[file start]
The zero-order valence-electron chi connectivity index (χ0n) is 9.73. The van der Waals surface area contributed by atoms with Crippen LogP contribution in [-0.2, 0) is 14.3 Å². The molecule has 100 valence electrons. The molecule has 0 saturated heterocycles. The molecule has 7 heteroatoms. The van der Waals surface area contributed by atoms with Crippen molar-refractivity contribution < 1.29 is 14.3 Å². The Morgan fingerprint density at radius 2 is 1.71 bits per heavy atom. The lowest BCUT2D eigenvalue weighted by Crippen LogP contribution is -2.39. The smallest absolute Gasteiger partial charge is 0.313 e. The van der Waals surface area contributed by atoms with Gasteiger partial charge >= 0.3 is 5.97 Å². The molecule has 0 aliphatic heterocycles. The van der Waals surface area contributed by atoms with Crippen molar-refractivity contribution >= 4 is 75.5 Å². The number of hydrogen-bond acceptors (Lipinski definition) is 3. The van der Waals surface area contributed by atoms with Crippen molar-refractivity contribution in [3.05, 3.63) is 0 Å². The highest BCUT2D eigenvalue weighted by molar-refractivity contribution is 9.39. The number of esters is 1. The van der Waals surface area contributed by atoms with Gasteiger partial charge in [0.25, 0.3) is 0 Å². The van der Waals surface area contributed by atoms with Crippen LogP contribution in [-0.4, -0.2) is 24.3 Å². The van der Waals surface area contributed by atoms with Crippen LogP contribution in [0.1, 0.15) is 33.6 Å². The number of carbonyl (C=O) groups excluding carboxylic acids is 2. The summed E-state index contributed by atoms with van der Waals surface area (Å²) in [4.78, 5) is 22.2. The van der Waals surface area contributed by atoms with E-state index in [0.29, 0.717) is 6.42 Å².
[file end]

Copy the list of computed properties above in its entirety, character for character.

The zero-order valence-electron chi connectivity index (χ0n) is 9.73. The van der Waals surface area contributed by atoms with Crippen LogP contribution in [-0.2, 0) is 14.3 Å². The molecule has 100 valence electrons. The molecule has 0 saturated heterocycles. The molecule has 7 heteroatoms. The van der Waals surface area contributed by atoms with Crippen molar-refractivity contribution < 1.29 is 14.3 Å². The Morgan fingerprint density at radius 2 is 1.71 bits per heavy atom. The lowest BCUT2D eigenvalue weighted by Crippen LogP contribution is -2.39. The smallest absolute Gasteiger partial charge is 0.313 e. The van der Waals surface area contributed by atoms with Gasteiger partial charge >= 0.3 is 5.97 Å². The molecule has 0 aliphatic heterocycles. The van der Waals surface area contributed by atoms with Crippen molar-refractivity contribution >= 4 is 75.5 Å². The number of hydrogen-bond acceptors (Lipinski definition) is 3. The van der Waals surface area contributed by atoms with Crippen molar-refractivity contribution in [3.05, 3.63) is 0 Å². The highest BCUT2D eigenvalue weighted by molar-refractivity contribution is 9.39. The number of esters is 1. The van der Waals surface area contributed by atoms with Gasteiger partial charge in [0.25, 0.3) is 0 Å². The van der Waals surface area contributed by atoms with Crippen LogP contribution in [-0.4, -0.2) is 24.3 Å². The van der Waals surface area contributed by atoms with Crippen LogP contribution in [0.1, 0.15) is 33.6 Å². The number of carbonyl (C=O) groups excluding carboxylic acids is 2. The summed E-state index contributed by atoms with van der Waals surface area (Å²) in [4.78, 5) is 22.2. The van der Waals surface area contributed by atoms with E-state index in [0.29, 0.717) is 6.42 Å².